In the case at bar, the defendant's former misdemeanor conviction lacked the certainty and finality to warrant its prejudicial use against him at trial even if the prosecutor's question had referred to it, for, though Semensohn had pleaded guilty to the misdemeanor charge, he had not been sentenced and could have sought to withdraw his plea prior to sentencing.
The Government concedes its error, but maintains that any prejudice created by the improper reference to a prior act of misconduct was cured by the court's prompt statement to the jury:
Gentlemen of the Jury, I have considered the last question that was asked and have determined that it was an improper question. It is a rule of law that you can't show guilt of one charge by guilt or innocence of a different charge and you are to pay no attention to the question that was asked. Just treat it as if it did not exist on the record.
A judge's corrective statement will rarely completely cure the prejudicial damage created when improper information reaches the ears of the jury. 'Prejudices which are so easily aroused are not thus so readily expunged.' State v. Stago, 82 Ariz. 285, 312 P.2d 160, 161 (1957). More strongly put, Mr. Justice Jackson said: 'The naive assumption that prejudicial effects can be overcome by instructions to the jury * * * all practicing lawyers know to be unmitigated fiction.' Krulewitch v. United States, 336 U.S. 440, 453, 69 S.Ct. 716, 93 L.Ed. 790 (1949) (concurring opinion). Cf. Bruton v. United States, 391 U.S. 123, 129, 88 S.Ct. 1620, 20 L.Ed.2d 476 (1968). Of course corrective statements must be considered within their context, for some trial errors have only a marginal prejudicial impact when viewed against the background of the case as a whole and thus may be cured by appropriate instructions. In the present case, however, the issue is presented as to whether the prosecutor's error was harmless enough to be disregarded, or whether, despite the corrective admonition, it affected the substantial rights of the accused. Fed.R.Crim.P. 52(a). Before an error of this sort can be considered harmless the prosecution must have proved 'beyond a reasonable doubt that the error complained of did not contribute to the verdict obtained.' Chapman v. California, 386 U.S. 18, 24, 87 S.Ct. 824, 828, 17 L.Ed.2d 705 (1967). And the converse of this rule is that error is not harmless if 'there is a reasonable possibility that the evidence complained of might have contributed to the conviction.' Fahy v. Connecticut, 375 U.S. 85, 86-87, 84 S.Ct. 229, 230, 11 L.Ed.2d 171 (1963).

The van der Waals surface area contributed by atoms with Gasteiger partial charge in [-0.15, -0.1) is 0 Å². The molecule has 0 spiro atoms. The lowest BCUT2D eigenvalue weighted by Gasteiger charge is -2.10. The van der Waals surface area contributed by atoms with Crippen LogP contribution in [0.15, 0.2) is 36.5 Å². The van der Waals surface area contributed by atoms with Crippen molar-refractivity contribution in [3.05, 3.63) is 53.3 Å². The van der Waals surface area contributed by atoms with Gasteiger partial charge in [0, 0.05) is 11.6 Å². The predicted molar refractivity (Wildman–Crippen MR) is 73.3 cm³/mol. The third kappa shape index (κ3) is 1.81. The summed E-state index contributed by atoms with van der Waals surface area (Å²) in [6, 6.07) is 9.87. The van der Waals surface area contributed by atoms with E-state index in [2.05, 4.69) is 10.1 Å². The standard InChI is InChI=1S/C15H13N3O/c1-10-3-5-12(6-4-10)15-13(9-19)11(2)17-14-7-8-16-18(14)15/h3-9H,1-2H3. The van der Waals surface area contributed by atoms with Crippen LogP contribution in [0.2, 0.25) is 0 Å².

Whether the corrective charge in the circumstances of this case rendered the prosecutor's improper question harmless depends on the degree of initial prejudice the asking of the unanswered question created in the minds of the jurors, the quality and forcefulness of the corrective charge as given, and the strength of the Government's case.
The initial effect of the insinuation cast by the prosecutor's question was fraught with prejudice. The jury could infer that they were being asked to believe or disbelieve the story being told by a convicted felon, now being brought to justice again, when in truth the accused had never been convicted of the felony set forth in the question, and, indeed, had not been finally convicted of even a misdemeanor.
Moreover, the court's admonition was inadequate to dispel the prejudice naturally aroused by the prosecutor's unfortunate attack upon the defendant's credibility. The jury might well have inferred from the judge's remarks that the accused had, indeed, been convicted of grand larceny and, but for a legal technicality, the jury was not to consider that fact in weighing the accused's guilt or innocence of Selective Service violation. It flies in the face of logic and common sense to think that the jury would overlook the insinuation that Semensohn had a grand larcenous past when weighing the question of his truthfulness. As given, the court's instruction only underscored what the Government had amply insinuated. At the very least an appropriate instruction under the circumstances should have stated that the prosecutor was, so far as court and counsel knew, mistakenly informed when he asked the question.